parish registers

Inconsistent Spelling?

Over the past month I have been working on 17th century baptism records from the parish of St Peter, Old Brampton. I am slowly working through more than two hundred years of baptisms for my Brampton Old and New website.

To our modern eyes, one striking feature of these older records is that they are often mainly in Latin, or at least an Anglicised version of Latin. The names and relationships of individuals are recorded in that language as opposed to the English which would have been used in everyday life. The second striking feature is the lack of consistency in spelling..

Today we are used to documents regarding our lives being correctly and consistently spelled, and where spellings are incorrect we don’t hesitate to say so, and to demand they be corrected.

In the 17th century, and to some extent until the beginning of the 20th century, spelling was largely the domain of the parish priest or other professional with responsibility for recording key events. There were few if any standardised rules and the clerks inevitably recorded names etc as they heard them pronounced. Even relatively straight forward names like ‘Hill’ were spelled in different ways according to the period, or the training of the clerk concerned. On my sites alone you can find Hyll, Hylle, and Hill, not to mention possible variations such as Hull, Hall etc. Add to this mix the effect of regional and local accents, and a priest who had been classically educated in an institutionalised form of English and Latin. The potential for variations in spelling must have been virtually endless.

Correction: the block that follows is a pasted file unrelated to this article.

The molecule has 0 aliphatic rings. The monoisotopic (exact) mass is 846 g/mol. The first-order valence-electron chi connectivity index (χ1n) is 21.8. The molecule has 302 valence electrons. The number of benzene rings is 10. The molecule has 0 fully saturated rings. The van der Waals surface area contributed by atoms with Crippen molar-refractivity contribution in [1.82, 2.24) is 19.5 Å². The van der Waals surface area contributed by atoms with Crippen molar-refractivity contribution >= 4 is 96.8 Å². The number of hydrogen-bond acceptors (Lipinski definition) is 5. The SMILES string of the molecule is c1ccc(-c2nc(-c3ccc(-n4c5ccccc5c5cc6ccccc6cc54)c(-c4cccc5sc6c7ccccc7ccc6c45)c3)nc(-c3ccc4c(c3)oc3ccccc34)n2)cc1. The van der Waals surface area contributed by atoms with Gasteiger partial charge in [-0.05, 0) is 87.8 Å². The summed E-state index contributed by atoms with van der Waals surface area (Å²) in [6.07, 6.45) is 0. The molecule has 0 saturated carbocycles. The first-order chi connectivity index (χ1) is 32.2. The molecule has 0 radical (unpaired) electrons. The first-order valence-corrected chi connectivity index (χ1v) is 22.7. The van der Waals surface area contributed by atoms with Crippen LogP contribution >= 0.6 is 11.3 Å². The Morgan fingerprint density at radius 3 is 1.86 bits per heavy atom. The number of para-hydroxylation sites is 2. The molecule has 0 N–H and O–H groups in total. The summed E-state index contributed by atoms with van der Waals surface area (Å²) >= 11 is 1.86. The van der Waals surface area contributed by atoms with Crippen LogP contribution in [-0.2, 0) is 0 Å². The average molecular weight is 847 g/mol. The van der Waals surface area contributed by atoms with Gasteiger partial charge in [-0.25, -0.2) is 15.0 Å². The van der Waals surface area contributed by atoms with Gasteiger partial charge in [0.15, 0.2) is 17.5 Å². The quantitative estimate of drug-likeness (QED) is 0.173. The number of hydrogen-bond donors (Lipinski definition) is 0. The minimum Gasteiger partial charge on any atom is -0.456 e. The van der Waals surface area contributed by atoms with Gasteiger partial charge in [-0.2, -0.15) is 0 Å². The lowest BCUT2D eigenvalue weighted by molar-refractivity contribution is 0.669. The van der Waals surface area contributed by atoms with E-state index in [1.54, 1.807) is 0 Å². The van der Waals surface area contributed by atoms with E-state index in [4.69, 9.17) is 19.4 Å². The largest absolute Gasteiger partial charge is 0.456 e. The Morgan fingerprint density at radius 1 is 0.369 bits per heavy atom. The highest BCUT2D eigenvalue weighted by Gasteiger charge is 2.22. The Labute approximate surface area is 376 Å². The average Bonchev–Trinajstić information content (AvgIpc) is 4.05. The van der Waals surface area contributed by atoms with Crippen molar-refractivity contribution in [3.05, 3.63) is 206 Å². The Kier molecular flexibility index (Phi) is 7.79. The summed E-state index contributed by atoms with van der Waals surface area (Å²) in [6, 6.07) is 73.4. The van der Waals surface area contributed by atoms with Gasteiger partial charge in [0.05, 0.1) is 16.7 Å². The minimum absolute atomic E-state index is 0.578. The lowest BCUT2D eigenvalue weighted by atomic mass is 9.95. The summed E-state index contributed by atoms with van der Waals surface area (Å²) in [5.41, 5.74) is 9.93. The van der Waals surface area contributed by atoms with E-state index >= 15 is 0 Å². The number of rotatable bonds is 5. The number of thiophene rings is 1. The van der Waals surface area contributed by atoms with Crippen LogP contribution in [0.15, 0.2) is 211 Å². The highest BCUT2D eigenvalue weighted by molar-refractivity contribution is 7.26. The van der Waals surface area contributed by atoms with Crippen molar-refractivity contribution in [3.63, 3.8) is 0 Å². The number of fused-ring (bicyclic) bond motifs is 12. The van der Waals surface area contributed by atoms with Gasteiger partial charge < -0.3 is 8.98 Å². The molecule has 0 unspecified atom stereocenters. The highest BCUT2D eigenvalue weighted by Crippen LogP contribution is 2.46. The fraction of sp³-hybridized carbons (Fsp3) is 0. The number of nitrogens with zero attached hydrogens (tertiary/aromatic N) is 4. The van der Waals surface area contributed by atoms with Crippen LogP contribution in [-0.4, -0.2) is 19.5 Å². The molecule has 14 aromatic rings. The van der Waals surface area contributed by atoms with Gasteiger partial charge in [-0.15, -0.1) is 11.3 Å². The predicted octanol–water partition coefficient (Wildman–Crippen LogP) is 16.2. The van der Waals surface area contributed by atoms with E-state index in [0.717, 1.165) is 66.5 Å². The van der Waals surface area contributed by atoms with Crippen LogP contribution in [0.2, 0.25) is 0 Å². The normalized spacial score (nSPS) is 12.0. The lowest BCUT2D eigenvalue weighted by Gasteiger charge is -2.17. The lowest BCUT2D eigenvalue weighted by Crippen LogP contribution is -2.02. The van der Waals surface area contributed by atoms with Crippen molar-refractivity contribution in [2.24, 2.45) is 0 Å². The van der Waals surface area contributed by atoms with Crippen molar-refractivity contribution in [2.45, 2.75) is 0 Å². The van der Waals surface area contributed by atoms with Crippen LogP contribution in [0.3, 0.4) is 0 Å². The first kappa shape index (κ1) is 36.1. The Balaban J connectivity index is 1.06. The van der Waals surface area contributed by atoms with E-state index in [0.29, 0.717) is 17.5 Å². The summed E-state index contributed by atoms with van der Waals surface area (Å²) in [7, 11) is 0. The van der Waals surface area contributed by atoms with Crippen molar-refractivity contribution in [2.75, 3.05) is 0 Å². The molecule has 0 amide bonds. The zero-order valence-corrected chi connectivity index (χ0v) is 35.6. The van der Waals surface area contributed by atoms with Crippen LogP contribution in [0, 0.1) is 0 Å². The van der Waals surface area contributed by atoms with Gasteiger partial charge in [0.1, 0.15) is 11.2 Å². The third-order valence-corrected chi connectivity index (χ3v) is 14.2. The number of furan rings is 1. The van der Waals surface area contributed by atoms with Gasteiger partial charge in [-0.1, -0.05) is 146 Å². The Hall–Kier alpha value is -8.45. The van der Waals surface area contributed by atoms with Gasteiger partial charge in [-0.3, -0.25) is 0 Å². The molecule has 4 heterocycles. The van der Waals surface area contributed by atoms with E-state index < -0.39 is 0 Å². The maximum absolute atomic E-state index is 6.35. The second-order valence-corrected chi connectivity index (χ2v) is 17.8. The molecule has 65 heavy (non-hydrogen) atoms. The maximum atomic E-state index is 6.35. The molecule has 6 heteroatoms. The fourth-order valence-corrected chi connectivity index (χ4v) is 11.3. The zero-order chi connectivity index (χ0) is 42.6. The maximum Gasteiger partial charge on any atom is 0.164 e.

As a general rule, I try to record all names as I find them recorded in original documents, with the exception of Latin names which I have anglicised in order to help with the search functions. That might mean that a father’s name is spelled differently to those of his children, or even that an individuals name is recorded differently in various documents over the course of a lifetime. This is however, only a general rule, and you will certainly find the examples which break it!

My purpose in posting this note is to remind you that if you don’t find who you are expecting to see on this (or any other) genealogy site, it may be because you haven’t searched all the variations of the name. I have learned over the years that when looking for a name I should look through as many potential variations as possible. On my sites you can search for names using several pre set functions, for example ‘starts with..’ will return all names beginning with the characters you enter. Similarly, ‘ends with..’ returns names ending in the entered characters. You can also use ‘Contains..’ which is a powerful tool for searching all names containing any group of characters you might specify. If all these searches fail, then use the Soundex search function which will return names sounding similar to that you have specified.

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